At the New York Design Center, the hottest trends in interior design
16 floors, 100 suites, 90 years of activity: on 22 September, the historic New York Design Center in Manhattan presented the eighth edition of What's New What's Next 2016, a must-see event showcasing ideas and products from the top names in the world of design.
People hunting for inspiration from the latest trends in design and furnishings were spoiled for choice: in addition to the exhibition with its wealth of displays filling all the floors of the building, moving imperturbably from traditional to vintage through to modern, the organisers offered a variety of panels and conversations with leading names in design and publishing. The event took place in a festive cocktail-party atmosphere, where the guests even included the two fake presidential candidates. Let’s not forget, the US elections are approaching fast.
Finding a common threadamong the countless ideas on display was no simple matter: classic style was countered by rustic, modern contemporary was followed by retro. Even so, most people, if not everyone, did seem to agree on one thing: the return to nature.
Design now takes its inspiration from the organic world, not only for form and colour, but for materials and decorations too. Plants and items from the garden and the woods are legitimate elements of interior decor, in every room.
Tree trunks become tables with Phillips Collection, which also presents original rough stone sculptures; the colours and fluttering wings of butterflies above the bed created by «emotion distiller» Axel Huynh, which keep watch over our slumbers; the wooden table with gilded metal inlays by Gabriel Dean, who works exclusively with local craftsmen to produce his designs.
So the preference is for natural materials, wood in particular, with its warm, embracing hues, followed by marble, stone and cement, suitable for all domestic spaces.
In the kitchen, the heart of the home, the distinguishing feature is the combination of materials. Wood, of course, but also stainless steel and marble, in an endless variety of new combinations. In the Wood-Mode kitchen, for example, the multi-functional central island in dark brown wood contains a digital hob placed opposite a second steel hob, and a wall created from a mosaic of tiles, also in steel. An eye-catching and functional solution, repeated on the wall behind the sink. If steel guarantees a striking visual effect, the palette creates warm, welcoming spaces to enhance the sense of conviviality, often with pale colours.
In the various kitchen displays, the central island is the most popular feature, in an open space with equipment and utensils in full view. Accessibility and maximum functionality geared to the contemporary lifestyle, where, increasingly, the kitchen is the domestic hub.
And if space is tight? An alternative proposal to the classic kitchen came from TransForm (which, in keeping with the penchant for nature, also exhibited clothes by Catherine Latson made entirely from organic materials, such as petals, peacock feathers, leaves and shells): a multi-functional mini-apartment that rotates around itself. An intelligent design solution for a future of ever smaller urban spaces, which, in a highly organised, original way, literally transforms the kitchen, with pull-out surfaces and all products visible at a glance, to maximise the available area.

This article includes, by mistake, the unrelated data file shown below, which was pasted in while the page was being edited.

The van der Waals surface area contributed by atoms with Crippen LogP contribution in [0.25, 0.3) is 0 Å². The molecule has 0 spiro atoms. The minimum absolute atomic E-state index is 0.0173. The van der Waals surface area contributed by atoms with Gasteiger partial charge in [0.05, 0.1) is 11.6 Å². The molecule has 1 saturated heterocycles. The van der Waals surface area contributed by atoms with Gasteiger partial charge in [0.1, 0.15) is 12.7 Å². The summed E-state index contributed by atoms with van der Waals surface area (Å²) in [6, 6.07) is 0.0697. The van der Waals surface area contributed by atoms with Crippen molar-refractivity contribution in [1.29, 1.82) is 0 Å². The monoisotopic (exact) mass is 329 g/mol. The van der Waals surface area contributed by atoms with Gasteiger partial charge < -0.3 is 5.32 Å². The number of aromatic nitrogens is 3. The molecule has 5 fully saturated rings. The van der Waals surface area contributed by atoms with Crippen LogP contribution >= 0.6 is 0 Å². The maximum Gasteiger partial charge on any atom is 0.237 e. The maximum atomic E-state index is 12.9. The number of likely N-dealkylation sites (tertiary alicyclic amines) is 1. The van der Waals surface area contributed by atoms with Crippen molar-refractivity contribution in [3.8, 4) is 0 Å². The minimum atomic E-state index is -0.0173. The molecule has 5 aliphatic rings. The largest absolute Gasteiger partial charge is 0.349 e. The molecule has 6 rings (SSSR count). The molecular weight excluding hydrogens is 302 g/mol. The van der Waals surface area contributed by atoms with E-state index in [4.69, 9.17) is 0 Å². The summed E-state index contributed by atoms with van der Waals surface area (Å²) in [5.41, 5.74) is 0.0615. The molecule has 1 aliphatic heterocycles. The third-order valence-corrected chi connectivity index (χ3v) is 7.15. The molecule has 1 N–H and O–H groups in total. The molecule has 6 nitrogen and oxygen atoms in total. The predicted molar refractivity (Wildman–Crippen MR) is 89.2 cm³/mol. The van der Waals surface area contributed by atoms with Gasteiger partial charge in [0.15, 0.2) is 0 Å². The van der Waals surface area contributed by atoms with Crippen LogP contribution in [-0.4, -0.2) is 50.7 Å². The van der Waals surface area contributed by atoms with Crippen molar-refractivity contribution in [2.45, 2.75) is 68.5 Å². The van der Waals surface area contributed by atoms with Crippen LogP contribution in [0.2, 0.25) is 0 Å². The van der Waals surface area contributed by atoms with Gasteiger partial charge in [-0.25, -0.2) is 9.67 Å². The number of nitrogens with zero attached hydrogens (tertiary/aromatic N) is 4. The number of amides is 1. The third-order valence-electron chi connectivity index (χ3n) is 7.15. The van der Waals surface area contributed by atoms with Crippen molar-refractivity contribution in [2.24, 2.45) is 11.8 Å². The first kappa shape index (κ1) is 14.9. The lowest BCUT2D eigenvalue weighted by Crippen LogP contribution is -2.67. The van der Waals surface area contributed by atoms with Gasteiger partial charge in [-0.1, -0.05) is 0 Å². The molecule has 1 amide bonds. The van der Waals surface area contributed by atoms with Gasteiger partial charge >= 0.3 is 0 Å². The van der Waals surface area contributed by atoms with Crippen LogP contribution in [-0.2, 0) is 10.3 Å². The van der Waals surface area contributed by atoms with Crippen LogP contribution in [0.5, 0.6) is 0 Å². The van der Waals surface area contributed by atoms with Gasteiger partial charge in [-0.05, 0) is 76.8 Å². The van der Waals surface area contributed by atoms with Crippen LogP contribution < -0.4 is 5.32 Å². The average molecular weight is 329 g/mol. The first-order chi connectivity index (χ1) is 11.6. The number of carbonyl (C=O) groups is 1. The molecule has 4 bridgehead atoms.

The keyword when designing the kitchen space is personalisation. To suit the needs of the individual, their «approach» to the kitchen and their love (or otherwise) of cooking.
So our personal style is blended into the design of the space, which changes and is moulded to suit the needs of its specific user, making us feel truly at home: every single detail is thought out to suit the person living there. This emerged from the “Design and Kitchen Designers” Kitchen panel, where designers Robert Bakes (Bakes and Kropp), Dave Burcher, Alexi Knight and Joy Young, moderated by interior designer Robert Passal, discussed the future of kitchen design.
A rapidly approaching future, where a leading role will be played by technology. New technological wonders are changing the way we experience the kitchen: hi-tech accessories, recessed ventilation systems, digital scales and thermometers,applications for recipes are just some examples.
Some designers have gone even further, like Alexandra Knight of Korts & Knight. While her kitchen projects include both traditional and contemporary elements, to permit the greatest possible design freedom, and accommodate a multitude of budgets, at the Big Apple event she explored new ways of presenting design ideas, with a room in her suite dedicated to Enhanced Design Reality. Here for example, Federico Remiti's Mulholland Studios offered a futuristic solution to the question of how best to innovate or renew our homes, and the kitchen in particular. A simple 3D headset allowing visitors to take a virtual tour through the apartment, to move the furnishings and create solutions to suit their specific tastes. With this innovation, the design and configuration of the kitchen of one’s dreams is not a mere functional operation, it is, above all, a truly engaging experience.
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